NYC is now recycling all rigid plastic!

Plastic Perils
I’m very excited about  the addition to NYC’s recycling program to include for the first time the recycling of all rigid plastics, including toys, hangers, shampoo bottles, coffee cups and food containers. The expansion of plastics recycling – which began April 24th – is part of the City’s Solid Waste Management Plan and is made possible, in part, through a partnership with SIMS Municipal Recycling whose recycling facilities are equipped to handle the broad range of plastic recycling. The recycling expansion will result in more than 50,000 additional tons of waste a year no longer ending up in landfills at a savings to City taxpayers of almost $600,000 each year in export costs, and for rigid plastics, it is recommended that New Yorkers should rinse and recycle it. The City will also expand the organics recycling pilot under way in public schools in Brooklyn and Manhattan to residents in the Westerleigh neighborhood of Staten Island next month, to other neighborhoods this fall and to all City schools over the next two years. The food waste composting pilot cut the amount of garbage participating schools sent to landfills by up to 38 percent. Both programs are part of the City’s effort to make recycling easier for New Yorkers. Earlier this year, in his State of the City speech, Mayor Bloomberg promised an expansion of the recycling program, renewing the Administration’s commitment to doubling the City’s recycling rate to 30 percent by 2017.

This information came from the city. While this is a huge step forward in the city’s recycling program, I’m still shocked that we’re aiming towards a goal of 30% recycling.

I remember *years* ago going to San Francisco and noticing that they have baskets on their public trash cans where you could drop your recyclable drink bottles and cans. It made a tremendous amount of sense and I could never figure out why a great city like NYC couldn’t do something so simple. The city would never even need to pick up the recyclables, because the city’s homeless and impoverished would scoop them up for the $.05 deposit. Honestly this city’s best recyclers are our homeless!


Last Minute Gift for the Planet

Do you ever stop and think about all the mail-order catalogs that arrive at your home? Then you think about all those catalogs going to all your neighbors and friends and family and it seems overwhelming. Many companies try and use recycled paper, or paper from managed sources. However, there are still plenty of companies buying paper made from the trees of endangered forests in Canada, the US, etc. Peek here to read about a group called Forest Ethics and how they are trying to protect the endangered forests.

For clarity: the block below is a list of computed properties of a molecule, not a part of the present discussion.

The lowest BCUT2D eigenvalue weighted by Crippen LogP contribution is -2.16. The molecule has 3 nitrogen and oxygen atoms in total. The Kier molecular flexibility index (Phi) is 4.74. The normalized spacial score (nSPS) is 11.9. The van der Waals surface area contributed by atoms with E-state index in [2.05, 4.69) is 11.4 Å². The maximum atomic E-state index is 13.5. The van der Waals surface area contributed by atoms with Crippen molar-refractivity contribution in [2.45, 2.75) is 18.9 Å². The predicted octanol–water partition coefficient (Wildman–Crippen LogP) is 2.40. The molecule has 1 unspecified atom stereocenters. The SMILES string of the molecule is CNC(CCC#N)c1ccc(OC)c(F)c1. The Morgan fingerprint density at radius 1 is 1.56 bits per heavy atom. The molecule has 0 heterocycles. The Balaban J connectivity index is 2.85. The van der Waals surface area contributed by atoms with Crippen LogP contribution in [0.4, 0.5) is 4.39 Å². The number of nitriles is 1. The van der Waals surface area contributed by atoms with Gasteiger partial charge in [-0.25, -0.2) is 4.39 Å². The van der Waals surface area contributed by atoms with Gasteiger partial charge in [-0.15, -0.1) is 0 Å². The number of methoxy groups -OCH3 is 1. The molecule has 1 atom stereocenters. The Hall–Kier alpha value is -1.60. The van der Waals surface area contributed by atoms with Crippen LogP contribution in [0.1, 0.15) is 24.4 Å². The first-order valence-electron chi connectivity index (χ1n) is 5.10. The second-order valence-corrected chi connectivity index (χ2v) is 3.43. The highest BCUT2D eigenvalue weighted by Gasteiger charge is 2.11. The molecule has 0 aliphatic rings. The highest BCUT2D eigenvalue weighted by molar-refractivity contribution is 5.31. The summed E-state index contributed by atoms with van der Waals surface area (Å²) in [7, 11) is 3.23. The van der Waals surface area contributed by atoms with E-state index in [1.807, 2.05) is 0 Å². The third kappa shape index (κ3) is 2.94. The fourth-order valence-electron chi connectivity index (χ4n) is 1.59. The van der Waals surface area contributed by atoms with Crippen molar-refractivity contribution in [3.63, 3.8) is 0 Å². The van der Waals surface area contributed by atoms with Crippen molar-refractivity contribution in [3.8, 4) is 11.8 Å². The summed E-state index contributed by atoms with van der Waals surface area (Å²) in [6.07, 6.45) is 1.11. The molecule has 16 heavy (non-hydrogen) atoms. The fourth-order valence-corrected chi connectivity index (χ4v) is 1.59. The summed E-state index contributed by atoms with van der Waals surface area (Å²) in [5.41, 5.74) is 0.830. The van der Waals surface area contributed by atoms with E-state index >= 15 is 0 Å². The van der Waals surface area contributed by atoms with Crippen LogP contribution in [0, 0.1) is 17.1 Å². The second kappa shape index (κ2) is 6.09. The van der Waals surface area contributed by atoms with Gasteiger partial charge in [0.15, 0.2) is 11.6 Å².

Besides recycling those catalogs, you can very easily stop them from coming to your home in the first place. In the past, if you wanted to stop the catalogs, you had to call each company, navigate through their phone system and convince the person on the phone to take you off their list. Not anymore! Catalog Choice has arrived to do all the work for you. For free I might add.

Just click to go to their website. You set up an account (they don’t sell your name to others, because that’s exactly what they are trying to help you with). Then you find companies in their database who are sending you unwanted mail. You just opt-out of receiving mail from them and Catalog Choice does the work contacting them.

Sometimes companies print up to 6 catalogs at a time, so it might take a few weeks/months before you stop receiving them. Just be patient and know that you are making a big difference. They even show you how many trees, pounds of greenhouse gas, pounds of solid waste and gallons of water you have saved by opting out of your particular catalogs. I’m a total sucker for those stats!

Happy Holidays! Please share your ideas for gifts for the planet.

Reusable Gift Bags

Each year I think about all the wrapping paper that gets used and tossed during the holidays. It makes me shiver thinking about all the trees that went into such a one-off item. Since we celebrate both Hanukkah and Christmas, it is on my mind twice this month. We have the Hanukkah bag that Lindsay opens each night. She doesn’t seem to miss the wrapping paper one little big. I haven’t ever gotten nearly organized enough to make loads of bags for Christmas. I aspire to be that organized, but honestly, I’m just trying to get all my knitting and shopping done in time for Christmas morning.

In case you are as horrified as I am at the idea of using wrapping paper, and you have some time to make beautiful gift bags, here are some links. This link is for the bag you see above. It is beautiful and looks super fancy. Nobody would feel disappointed over the loss of wrapping paper with it. Here are instructions for a much simpler bag.

And here are simple instructions from Japan’s Ministry of the Environment for wrapping gifts using a piece of fabric. How great is that?!? And how many of you have struggled over how to wrap a watermelon. Admit it.